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Opinion: Embracer's plan for The Lord of the Rings is bad for everyone

"He that breaks a thing to find out what it is has left the path of wisdom."

Bryant Francis, Senior Editor

June 13, 2023

10 Min Read
A still from The Lord of the Rings: The Fellowship of the Ring. The One Ring falls onto Frodo's finger.

As the sun rose on the Western world of video games today, the minds behind Embracer's endless array of acquisitions stood up, stretched their arms, and announced that it was time to close studios, lay off employees and become a "highly cash-flow generative business."

This news didn't come with any context as to which studios would be closed or what employees would be laid off, so, if you're an employee at an Embracer-owned studio reading this, I can't imagine what you're going through. CEO Lars Wingefors has chosen the path of least accountability in a move that will reward the decision-makers who decided to make so many expensive investments and punish the people who make the games that bring in the money. What a familiar story.

Whenever investors decide to make employees pay for their poor decisions like this, it's inevitable that the corporation's business plan will turn toward the conservative. The business demands for surer bets and predictable revenue are part in parcel with such contractions, and the entire entertainment world lately seems to have decided that its enormous vaults of "content" and intellectual property are more valuable than nurturing talent or planting the seeds for new successful stories.

It's not a model for long-term success. But Embracer is going all-in on it by shifting studio priorities to make games based on J.R.R Tolkein's The Lord of the Rings.

This is a very bad plan for Embracer, its employees, and audiences alike. Here's why.

The Lord of the Rings has a mixed financial track record

In a call with investors held earlier today, interim executive Matthew Karch told investors that the company wants to go all in on "exploiting" The Lord of the Rings (which it now owns thanks to the acquisition of Middle-earth Enterprises).

"We own Lord of the Rings, and we know we need to be exploiting Lord of the Rings in a very significant fashion and turning that into one of the biggest gaming franchises in the world," Karch said. "That's a much better use of resources than some of the other projects that some of our teams have been working on. Working together we have those opportunities and we're super excited to see that working relatively quickly."

Again, if you, dear reader, are an Embracer employee who now has to hear that a Lord of the Rings game is a "better use of resources" than the project you were working on, then you have nothing but my greatest sympathies. Karch's comments would be cruel on the best of days, and these are not the best of days.

Anyone who loves Tolkein's books would be gutted to hear it referred to as something to be "exploited" but you don't need to be a carefree Hobbit to see the folly in such a plan. Corporations have been trying to adapt the venerated saga (which has sold over 600 million copies as of 2021) for nigh over 50 years and while there have been astronomic successes—they don't come as fast or frequently as comparable franchises.

Let's rattle them off. Ralph Bashki's 1978 animated film adapting the first half of the trilogy was a financial success at about $32 million in gross revenue on a budget ranging from $4 to 8 (maybe 12) million, but doomed to cult classic status by chaos around creative personalities and the rights to the project. Peter Jackson's live action trilogy grossed almost $3 billion at the box office on a budget of $281 million, and its massive success made the beloved book series a household name.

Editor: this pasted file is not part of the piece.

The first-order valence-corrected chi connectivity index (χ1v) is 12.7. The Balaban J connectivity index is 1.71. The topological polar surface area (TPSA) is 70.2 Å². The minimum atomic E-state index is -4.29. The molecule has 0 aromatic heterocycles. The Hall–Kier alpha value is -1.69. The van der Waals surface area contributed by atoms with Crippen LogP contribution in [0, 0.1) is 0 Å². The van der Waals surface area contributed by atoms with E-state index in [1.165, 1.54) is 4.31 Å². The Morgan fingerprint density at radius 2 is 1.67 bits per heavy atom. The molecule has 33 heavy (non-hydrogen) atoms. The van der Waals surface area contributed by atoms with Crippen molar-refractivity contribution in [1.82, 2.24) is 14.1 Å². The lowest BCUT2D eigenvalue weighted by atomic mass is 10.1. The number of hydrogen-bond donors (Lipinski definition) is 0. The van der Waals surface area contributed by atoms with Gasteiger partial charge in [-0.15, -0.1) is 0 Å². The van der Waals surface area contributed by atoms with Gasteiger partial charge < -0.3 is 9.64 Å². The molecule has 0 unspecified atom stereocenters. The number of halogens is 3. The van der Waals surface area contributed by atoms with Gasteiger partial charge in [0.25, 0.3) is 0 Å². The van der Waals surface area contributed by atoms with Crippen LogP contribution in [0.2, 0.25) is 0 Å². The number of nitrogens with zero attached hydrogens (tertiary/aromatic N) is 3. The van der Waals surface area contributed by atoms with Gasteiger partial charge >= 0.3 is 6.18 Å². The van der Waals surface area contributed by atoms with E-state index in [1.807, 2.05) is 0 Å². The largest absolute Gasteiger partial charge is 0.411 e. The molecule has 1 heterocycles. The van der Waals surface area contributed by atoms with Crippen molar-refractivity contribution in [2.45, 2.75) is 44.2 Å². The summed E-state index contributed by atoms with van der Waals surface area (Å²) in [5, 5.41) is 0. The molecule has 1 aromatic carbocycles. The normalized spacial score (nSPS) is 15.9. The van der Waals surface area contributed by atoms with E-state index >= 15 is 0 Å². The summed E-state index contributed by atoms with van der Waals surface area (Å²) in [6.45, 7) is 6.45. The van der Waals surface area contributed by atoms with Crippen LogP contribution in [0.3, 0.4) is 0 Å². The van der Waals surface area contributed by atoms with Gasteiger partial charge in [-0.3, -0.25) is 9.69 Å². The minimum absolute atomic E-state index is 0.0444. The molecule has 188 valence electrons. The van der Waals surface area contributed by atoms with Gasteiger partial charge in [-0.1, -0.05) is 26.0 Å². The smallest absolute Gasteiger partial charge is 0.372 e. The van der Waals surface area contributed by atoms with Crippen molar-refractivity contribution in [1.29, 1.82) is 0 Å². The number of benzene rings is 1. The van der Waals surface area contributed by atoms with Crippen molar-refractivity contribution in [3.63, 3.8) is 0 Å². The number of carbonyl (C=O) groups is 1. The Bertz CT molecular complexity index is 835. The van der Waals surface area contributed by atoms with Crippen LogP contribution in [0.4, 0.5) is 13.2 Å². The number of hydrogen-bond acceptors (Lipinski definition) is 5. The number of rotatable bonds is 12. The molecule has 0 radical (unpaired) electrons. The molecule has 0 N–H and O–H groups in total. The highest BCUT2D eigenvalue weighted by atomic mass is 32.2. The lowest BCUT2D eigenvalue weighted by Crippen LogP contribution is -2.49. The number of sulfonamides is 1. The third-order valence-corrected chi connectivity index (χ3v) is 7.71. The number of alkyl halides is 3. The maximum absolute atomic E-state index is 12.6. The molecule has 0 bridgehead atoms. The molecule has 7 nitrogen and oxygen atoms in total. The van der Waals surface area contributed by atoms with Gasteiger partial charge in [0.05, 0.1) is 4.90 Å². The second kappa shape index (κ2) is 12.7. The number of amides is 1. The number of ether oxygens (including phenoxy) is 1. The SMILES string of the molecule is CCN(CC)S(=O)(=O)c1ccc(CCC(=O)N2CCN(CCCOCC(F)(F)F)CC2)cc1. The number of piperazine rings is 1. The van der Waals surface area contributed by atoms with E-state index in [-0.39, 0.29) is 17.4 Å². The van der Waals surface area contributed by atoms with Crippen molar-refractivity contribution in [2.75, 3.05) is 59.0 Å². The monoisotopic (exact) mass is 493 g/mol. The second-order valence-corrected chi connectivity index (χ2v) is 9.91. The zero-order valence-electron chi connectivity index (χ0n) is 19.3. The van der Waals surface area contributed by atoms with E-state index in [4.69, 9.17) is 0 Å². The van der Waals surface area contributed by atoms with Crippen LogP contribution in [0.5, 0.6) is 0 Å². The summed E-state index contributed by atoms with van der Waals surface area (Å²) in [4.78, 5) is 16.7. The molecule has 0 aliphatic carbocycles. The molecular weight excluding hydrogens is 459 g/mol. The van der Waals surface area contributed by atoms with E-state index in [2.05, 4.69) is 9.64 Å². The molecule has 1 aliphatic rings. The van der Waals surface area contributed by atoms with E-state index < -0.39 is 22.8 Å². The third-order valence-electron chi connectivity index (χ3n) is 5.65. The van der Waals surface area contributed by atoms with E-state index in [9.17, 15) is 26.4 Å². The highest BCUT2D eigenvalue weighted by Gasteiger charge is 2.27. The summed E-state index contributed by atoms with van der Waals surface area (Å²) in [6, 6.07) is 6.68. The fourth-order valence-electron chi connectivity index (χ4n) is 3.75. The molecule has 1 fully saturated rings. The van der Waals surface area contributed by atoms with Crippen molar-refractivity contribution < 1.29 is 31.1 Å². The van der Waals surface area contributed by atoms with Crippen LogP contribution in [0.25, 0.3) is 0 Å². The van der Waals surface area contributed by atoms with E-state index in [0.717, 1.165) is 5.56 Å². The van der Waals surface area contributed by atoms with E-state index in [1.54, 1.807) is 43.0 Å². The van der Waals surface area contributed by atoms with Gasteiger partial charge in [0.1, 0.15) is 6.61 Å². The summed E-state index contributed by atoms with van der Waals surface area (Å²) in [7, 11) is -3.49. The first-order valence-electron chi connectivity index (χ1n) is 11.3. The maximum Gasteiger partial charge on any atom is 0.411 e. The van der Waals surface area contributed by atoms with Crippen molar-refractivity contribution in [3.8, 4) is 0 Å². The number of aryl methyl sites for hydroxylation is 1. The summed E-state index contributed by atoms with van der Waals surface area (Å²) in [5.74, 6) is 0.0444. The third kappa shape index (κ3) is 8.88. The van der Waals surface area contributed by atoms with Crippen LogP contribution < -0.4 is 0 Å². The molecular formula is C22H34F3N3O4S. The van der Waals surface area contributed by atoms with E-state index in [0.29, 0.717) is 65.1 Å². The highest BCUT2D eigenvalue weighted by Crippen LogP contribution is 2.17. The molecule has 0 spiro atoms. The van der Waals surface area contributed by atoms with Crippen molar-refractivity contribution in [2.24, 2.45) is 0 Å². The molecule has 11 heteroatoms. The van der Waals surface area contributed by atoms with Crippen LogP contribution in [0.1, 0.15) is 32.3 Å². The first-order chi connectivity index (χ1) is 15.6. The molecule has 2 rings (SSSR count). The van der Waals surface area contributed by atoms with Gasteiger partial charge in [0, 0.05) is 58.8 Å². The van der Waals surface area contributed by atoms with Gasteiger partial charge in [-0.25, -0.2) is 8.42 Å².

His follow-up adaptation of The Hobbit into a trilogy also grossed almost $3 billion across three films, but on a budget of $745 million (and a far less positive reception). I would love to offer some data on Amazon's live-action series The Lord of the Rings: The Rings of Power, but I can't because Amazon doesn't share those numbers. All I'll say is that a series that cost about $60 million an episode probably isn't a hit if less than half of audiences finish the show.

Warner Bros. Games set out on its own quest to "exploit" The Lord of the Rings with Monolith's "Middle-earth" series—and it's shockingly hard to dig up reliable sales data on the series. When Middle-earth: Shadow of Mordor released in 2014 to critical acclaim, it sold 2.45 million units over nine weeks. At $60 MSRP we can conservatively guess it grossed $147 million in that time period.

A promotional screenshot for Middle-earth: Shadow of Mordor. The player character and a ghost fight orcs.

A LinkedIn posting from a former WB employee claimed Middle-Earth: Shadow of War sold over 3 million units in its first year—a comparable but not earth-shattering expansion over the first game. Napkin math tells us that's about $180 million in revenue over that time period, though Shadow of War debuted with controversial in-game microtransactions that probably brought in some extra revenue before eventually being removed from the game.

Elsewhere, the long-running MMORPG The Lord of the Rings Online "doubled" its revenue after shifting from a subscription to free-to-play model in 2010, and is still going strong. In fact in 2022, the game saw its highest number of peak concurrent players since the game was released on Steam in 2012. Standing Stone Games deserves nothing but praise for nurturing this niche MMORPG for such a long period of time.

So that's seven films, two triple-A video games, and one MMORPG as the most successful business ventures spun off from this book series. (I want to give a tip of the cap to Electronic Arts' games based off The Lord of the Rings movies, but they need to be lumped in with other licensed products based off the films).

Across fifty years of attempts to "exploit" this book series, that's not a strong track record. If I just pick a comparable property (ugh) like Batman, you're looking at 10 films, multiple animated series, a string of commercially successful comic book runs, and four triple-A video games. That's before you count the rest of the DC Comics library, which has expanded itself organically as artists and writers conjure new characters and storylines that are eventually adapted into bigger and bigger projects.